BGSU Asian Student Union forms to create ‘home’ for Asian Americans

Asian American students describe their experience on campus as invisible and isolating. Two students are trying to combat those feelings with the creation of an Asian Student Union.

For Meghan McKinley, ASU creator and president, the space she wants to create is simple.

“This is going to sound corny as s— but a home, honestly. A home,” she said. “Some place where they can see people that look like them, some place where they don’t have to be the only Asian American in the room all the time. Because that happens for me, even in Ethnic Studies. A place that they feel welcomed and heard and represented.”

She has wanted to create this group for over a year, and she thinks most Asian students have felt a similar need for a group like this on campus.

A few weeks ago McKinley decided to go for it and create the ASU Instagram page, ASU_BGSU.

“I think we posted something last week. That was it, I was like ‘I’m going to create an Asian Student Union,’ and now I’m just doing it,” she said.

Her experience on campus motivated her to create ASU. She is heavily involved in the Theater Department and found a social justice community there, but it couldn’t offer everything she wanted.

“It was really isolating still, being the only Asian American student in the Theater Department, being the only one that I really saw on campus because there wasn’t an Asian American community that I was ever familiar with,” she said.

McKinley struggled to find spaces where she would be understood by those around her.

“I didn’t have anybody to go to, to talk to that could understand,” she said.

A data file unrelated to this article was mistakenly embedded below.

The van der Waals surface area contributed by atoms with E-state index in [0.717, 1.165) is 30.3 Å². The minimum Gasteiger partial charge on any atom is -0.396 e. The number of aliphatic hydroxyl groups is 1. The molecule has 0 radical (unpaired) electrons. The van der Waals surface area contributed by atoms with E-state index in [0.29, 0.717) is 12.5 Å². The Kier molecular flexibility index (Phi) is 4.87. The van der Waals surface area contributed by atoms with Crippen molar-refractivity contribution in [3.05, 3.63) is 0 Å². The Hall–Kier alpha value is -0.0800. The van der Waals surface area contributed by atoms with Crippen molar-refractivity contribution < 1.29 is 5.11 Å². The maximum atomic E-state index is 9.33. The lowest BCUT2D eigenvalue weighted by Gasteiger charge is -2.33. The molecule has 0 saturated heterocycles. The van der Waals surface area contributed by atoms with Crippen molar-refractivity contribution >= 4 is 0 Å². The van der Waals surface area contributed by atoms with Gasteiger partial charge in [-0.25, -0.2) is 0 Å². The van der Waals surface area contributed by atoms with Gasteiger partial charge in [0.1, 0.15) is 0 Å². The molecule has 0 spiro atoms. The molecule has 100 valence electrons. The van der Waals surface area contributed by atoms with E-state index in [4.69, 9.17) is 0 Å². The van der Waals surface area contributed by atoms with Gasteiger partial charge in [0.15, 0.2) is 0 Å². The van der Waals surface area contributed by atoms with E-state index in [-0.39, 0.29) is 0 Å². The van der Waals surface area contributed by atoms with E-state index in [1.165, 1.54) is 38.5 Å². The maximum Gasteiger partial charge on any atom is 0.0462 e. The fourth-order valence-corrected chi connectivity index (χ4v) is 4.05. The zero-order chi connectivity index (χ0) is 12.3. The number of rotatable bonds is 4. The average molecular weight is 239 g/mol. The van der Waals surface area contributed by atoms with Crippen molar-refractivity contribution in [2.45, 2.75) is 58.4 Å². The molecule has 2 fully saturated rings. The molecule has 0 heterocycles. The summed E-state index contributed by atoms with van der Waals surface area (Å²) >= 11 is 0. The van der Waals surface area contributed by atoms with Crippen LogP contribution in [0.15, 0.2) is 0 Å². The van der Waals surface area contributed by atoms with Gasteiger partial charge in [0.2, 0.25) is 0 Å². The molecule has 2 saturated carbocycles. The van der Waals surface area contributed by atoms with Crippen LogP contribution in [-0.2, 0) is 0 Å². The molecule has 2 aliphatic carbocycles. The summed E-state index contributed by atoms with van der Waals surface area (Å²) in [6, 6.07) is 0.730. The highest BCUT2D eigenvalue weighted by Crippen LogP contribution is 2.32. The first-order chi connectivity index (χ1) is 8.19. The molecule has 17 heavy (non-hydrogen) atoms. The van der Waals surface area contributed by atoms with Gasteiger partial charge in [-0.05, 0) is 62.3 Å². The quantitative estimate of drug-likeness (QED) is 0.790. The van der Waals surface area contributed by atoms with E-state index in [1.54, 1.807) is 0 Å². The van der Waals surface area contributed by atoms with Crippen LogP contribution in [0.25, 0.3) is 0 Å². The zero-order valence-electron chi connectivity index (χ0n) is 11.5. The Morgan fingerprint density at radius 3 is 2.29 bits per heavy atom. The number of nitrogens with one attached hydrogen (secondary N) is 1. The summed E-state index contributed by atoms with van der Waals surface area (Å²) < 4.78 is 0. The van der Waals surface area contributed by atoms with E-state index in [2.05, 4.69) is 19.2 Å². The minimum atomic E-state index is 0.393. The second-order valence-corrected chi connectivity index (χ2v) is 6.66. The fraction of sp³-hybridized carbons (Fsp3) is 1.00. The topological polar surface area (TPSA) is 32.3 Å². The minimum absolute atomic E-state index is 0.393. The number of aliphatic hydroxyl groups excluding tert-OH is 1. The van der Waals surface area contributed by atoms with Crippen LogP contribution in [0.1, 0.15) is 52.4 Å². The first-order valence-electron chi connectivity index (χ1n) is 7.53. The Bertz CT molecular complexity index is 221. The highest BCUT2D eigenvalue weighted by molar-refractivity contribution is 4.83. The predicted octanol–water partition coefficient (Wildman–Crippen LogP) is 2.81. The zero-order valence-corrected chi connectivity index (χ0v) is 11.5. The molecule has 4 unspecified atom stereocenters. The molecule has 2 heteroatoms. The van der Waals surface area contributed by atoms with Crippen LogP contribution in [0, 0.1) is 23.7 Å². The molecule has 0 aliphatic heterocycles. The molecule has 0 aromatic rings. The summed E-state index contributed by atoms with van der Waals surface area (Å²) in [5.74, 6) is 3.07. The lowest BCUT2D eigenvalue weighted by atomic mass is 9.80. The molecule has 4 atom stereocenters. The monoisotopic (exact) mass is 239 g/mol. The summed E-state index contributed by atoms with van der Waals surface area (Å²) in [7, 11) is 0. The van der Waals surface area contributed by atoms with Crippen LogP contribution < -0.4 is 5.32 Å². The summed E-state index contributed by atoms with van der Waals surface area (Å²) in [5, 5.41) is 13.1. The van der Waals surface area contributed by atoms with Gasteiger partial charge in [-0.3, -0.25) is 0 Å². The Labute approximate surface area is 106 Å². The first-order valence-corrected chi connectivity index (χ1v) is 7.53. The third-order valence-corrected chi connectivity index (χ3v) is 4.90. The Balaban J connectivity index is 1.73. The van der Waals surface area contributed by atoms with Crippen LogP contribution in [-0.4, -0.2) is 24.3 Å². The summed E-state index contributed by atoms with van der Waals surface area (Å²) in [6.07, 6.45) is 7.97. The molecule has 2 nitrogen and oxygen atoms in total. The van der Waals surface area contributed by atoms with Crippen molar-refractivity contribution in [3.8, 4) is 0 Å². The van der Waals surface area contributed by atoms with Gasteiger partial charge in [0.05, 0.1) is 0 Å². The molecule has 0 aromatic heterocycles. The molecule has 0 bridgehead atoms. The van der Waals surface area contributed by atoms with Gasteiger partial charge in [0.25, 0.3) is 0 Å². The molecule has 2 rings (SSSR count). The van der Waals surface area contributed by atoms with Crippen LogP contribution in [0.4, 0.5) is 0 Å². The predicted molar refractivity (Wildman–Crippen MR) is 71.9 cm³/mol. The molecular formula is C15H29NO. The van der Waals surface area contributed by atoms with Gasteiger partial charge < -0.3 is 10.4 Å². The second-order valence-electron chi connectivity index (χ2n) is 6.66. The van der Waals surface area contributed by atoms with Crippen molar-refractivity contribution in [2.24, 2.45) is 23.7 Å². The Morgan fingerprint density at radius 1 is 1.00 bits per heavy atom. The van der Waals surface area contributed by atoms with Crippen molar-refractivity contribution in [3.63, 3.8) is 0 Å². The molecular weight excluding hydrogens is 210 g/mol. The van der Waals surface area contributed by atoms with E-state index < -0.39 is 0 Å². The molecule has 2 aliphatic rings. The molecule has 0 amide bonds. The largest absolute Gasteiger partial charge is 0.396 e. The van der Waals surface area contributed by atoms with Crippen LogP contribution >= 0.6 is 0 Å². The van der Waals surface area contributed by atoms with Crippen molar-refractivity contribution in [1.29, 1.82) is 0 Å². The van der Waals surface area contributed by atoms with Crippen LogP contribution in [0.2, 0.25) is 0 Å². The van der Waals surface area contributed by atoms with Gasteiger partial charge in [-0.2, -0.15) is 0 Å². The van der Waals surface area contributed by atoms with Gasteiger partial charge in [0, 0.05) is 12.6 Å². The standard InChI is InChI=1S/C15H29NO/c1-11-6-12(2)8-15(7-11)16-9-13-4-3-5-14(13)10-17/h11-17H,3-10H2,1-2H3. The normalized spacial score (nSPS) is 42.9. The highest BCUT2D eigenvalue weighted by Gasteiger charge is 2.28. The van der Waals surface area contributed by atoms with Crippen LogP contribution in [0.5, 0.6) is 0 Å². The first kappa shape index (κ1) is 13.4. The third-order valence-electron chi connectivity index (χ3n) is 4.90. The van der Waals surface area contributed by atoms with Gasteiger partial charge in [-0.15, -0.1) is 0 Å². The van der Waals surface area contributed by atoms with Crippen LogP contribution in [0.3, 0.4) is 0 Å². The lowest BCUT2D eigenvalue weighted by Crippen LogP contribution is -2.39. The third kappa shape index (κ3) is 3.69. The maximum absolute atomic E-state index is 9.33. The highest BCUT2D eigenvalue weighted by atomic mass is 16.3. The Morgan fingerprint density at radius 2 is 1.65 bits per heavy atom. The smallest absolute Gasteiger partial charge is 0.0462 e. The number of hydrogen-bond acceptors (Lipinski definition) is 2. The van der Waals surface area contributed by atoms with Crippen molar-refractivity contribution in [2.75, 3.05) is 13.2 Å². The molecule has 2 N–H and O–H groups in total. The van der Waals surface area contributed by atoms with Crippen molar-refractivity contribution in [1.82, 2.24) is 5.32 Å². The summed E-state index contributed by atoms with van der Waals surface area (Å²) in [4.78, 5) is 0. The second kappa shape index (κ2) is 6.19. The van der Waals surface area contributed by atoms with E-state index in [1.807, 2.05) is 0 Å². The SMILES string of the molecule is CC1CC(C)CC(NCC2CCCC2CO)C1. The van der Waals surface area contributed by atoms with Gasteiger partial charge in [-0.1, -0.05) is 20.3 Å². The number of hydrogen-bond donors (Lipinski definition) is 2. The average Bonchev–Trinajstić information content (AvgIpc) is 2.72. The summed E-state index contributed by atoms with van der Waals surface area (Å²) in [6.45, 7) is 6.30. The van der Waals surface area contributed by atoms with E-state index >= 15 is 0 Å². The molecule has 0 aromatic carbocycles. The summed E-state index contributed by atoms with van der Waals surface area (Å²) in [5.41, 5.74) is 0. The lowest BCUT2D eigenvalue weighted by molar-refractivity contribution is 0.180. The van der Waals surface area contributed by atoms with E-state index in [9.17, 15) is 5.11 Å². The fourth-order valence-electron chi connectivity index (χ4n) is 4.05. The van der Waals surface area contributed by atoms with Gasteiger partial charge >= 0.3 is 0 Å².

BGSU is a predominately white institution, and this reality can make campus an intimidating, and isolating, space for students of color. According to a fall 2018 student enrollment headcount on the BGSU website, there were 15,050 white students, 1,470 Black students and just 204 Asian students.

“When I say invisible, that’s the term we all seem to find. We don’t see ourselves,” said Trinidad Linares, a graduate assistant for the Office of Multicultural Affairs, who is helping McKinley and ASU Vice President Dula Perera form the group.

Perera has a similar experience, describing the lack of people like her as “difficult.” Perera believes having this group will be good for the Asian community on campus; it’s helpful to “let each other know ‘you’re not alone in this,’” she said.

Organizations like the Black Student Union and the Latino Student Union were formed for other communities. However, there has never been a group like this for Asian students on campus, Linares said.  

A similar group, Asian Communities United, was created as a space for Asian American people on campus, whether it be students, faculty or staff said Errol Lam, its former advisor and retired BGSU professor. However, it has not updated its OrgSync page since 2012.  

McKinley decided to create a different group, one related to other identity-based organizations like BSU and LSU, and focus on implementing social justice in the organization.

Perera and McKinley are currently building their member base, while creating the entire organization, including things like the constitution, from scratch. They can be reached through their Instagram or their emails: [email protected] and [email protected].

Ultimately, the goal is to “involve as many people as possible, of any ethnicity, to celebrate Asian culture,” Perera said.